This strikes me as a remarkable assertion. Arshavin arrived cup-tied. The last two players we even bought from sides in the Champions League were Squillaci and Mertesacker. And Bremen were on the decline at that point. Cazorla and Giroud would have been eligible to play for Malaga and Montpellier, but neither side were regulars in the competition. We simply don’t tend to shop on the Champions League club shelf. In any case, wouldn’t having players who can assist in the fight for fourth and the FA Cup be handy to have?
Hilariously, that story came off the back of Twitter rumours we’d put out at £30m “feeler” for someone, who the internet swiftly decided was Edinson Cavani. A player that Napoli already claimed they’ve turned down a £45m bid for. Given that our record purchase is around the £14m mark, plus the manager and board have never given any indication of spending much more than that on anyone, it’s easy to see why the link to West Ham’s Diame (a snip at £3.5m) looked a lot more likely, though that too has now been dismissed. Nonetheless, I can find you plenty of other quotes along the lines of ‘we’ll look to do something’. I would still expect between none and one signings. It certainly won’t be Wilf Zaha though, despite having seemingly scouted him since he was a foetus.
“We are looking at him, but at the moment we have not made any bid for him. I don’t know if Manchester United are in for him.” – 17th January
Fast forward a few days.
“We were never in for Zaha. Never… If Zaha goes to Manchester United, good luck to him.” – 21st January
Again, good luck. Zaha signed for United today. Not buying him isn’t the issue. The Walcott renewal likely ended any interest, but it seems a bit rum to say we were ‘never’ in, when a week ago we were ‘looking’, and Pat Rice and Steve Rowley have been regulars at Selhurst.
Here are some gems from today…
“We want to make things happen from inside the club. We have the resources to do well.” – 25th January
Hands up who had ‘promote from within’ on their Arsene bingo cards. Because this is that. Only a pedant would point out that Cazorla, Giroud and Podolski were hardly sourced from within, right?
“It’s a wrong market. The only clubs who sell are in financial trouble and players who move are unhappy. It’s unfair.” – 25th January
Huh? Malaga were in financial trouble when we bought Santi from them. Is he unhappy? Should we send him back?
“The gamble is much bigger than during the summer. The number of players you are allowed to sign should be limited.” – 25th January
There’s the grain of point here, in that some teams will end up playing the same version of a team twice, while others will face radically improved (and also potentially weakened) versions of the same side depending on how the fixtures fall. Here’s my response to that: boo hoo. The same is true of the summer window, in that you’re able to keep buying/selling even after the season has started.
If Arsene eventually wants Platini’s job, God knows I’ll back him to do it, because I think he’d actually be a brilliant administrator and reformer. But now is not that time. Right now he is Arsenal manager, and I would prefer him to concentrate on what improves our performances and results, rather than existential questions about how the game’s structured which are unlikely to be answered any time soon.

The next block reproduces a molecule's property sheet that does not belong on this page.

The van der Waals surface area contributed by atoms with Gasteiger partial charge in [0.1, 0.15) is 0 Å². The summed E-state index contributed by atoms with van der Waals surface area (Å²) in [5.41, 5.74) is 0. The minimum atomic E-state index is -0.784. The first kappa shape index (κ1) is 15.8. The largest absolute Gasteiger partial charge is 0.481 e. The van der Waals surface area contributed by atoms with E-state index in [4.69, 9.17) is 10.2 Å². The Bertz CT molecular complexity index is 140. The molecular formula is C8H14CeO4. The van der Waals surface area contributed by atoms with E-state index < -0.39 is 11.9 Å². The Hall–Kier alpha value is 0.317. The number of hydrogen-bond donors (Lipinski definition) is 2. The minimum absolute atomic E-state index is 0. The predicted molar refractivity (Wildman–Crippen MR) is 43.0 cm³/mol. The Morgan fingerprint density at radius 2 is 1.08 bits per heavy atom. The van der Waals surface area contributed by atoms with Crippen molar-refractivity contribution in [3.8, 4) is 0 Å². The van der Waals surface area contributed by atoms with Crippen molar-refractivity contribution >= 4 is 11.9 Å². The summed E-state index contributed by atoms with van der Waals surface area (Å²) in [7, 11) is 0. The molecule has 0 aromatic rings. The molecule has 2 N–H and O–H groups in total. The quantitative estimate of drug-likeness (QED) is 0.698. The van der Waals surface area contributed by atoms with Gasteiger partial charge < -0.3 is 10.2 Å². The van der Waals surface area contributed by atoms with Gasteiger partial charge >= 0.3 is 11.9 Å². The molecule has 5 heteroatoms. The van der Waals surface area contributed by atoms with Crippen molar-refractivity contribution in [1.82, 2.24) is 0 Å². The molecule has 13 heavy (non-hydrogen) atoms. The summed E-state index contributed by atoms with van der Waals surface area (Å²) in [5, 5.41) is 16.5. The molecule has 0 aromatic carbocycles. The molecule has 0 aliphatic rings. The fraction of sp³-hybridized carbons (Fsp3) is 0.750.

So are Arsenal fans right to be cranky about the messaging we get over transfers. Yes and no. Yes, because fundamentally this is a squad that looks like it may need more serious reinforcement if it’s to achieve it’s main (only?) aim: Champions League qualification. No, on the basis that the impression Wenger engages in double-speak is actually a mistake. Once you strip away the ‘ifs’, the ‘buts’ and the ‘super, supers’, you’re left with a pretty consistent message. Which is that the manager believes the squad is good enough, and doesn’t require major additions. This is his core message, and you can find a version of it in almost every press conference:
“If someone else can strengthen our squad, we will do it of course, but we have the resources inside to do well. We have two players in every position, that should be enough, plus the young players in behind. But if we find the top-class players in any position, we never refuse to strengthen our squad.” – 25th Janaury
There’s an idea prevalent among the more positive-minded Arsenal fans that Arsene says the more contradictory stuff to troll the media somehow. I don’t buy that. The media sells papers and clicks whether we sign anyone or not. It makes no sense for an already embattled manager to troll his own fans. What would that even achieve? The more you look at the answers, the more you see the clear line of thinking that runs through them. He doesn’t want to spend, certainly not big, and is managing expectations accordingly.
So no, I don’t expect a high profile signing, despite the fact there’s a strong case for saying this squad needs the kind of lift Arshavin’s arrival provided in January ‘09, or Reyes did in January ‘04. Both of those players ultimately failed, but also achieved what was required of them in the short term. Even if we finish fourth, oughtn’t the question be how far could we have gone, in the league and cups, if we’d used more of the resources at our disposal? Finally, let’s also not lose sight of the fact Arsene can point to 14 seasons of straight Champions League qualification in his defence. That certainly is super quality, but the worry is for how much longer?
- averagebloke said: I have finally decide I want him out, I am sick of having a squad that cannot compete at the top and can no longer even maintain it’s top four status. I wish he would buy a player or two and stay as our manager, but he won’t, so out.
- arse2mouse posted this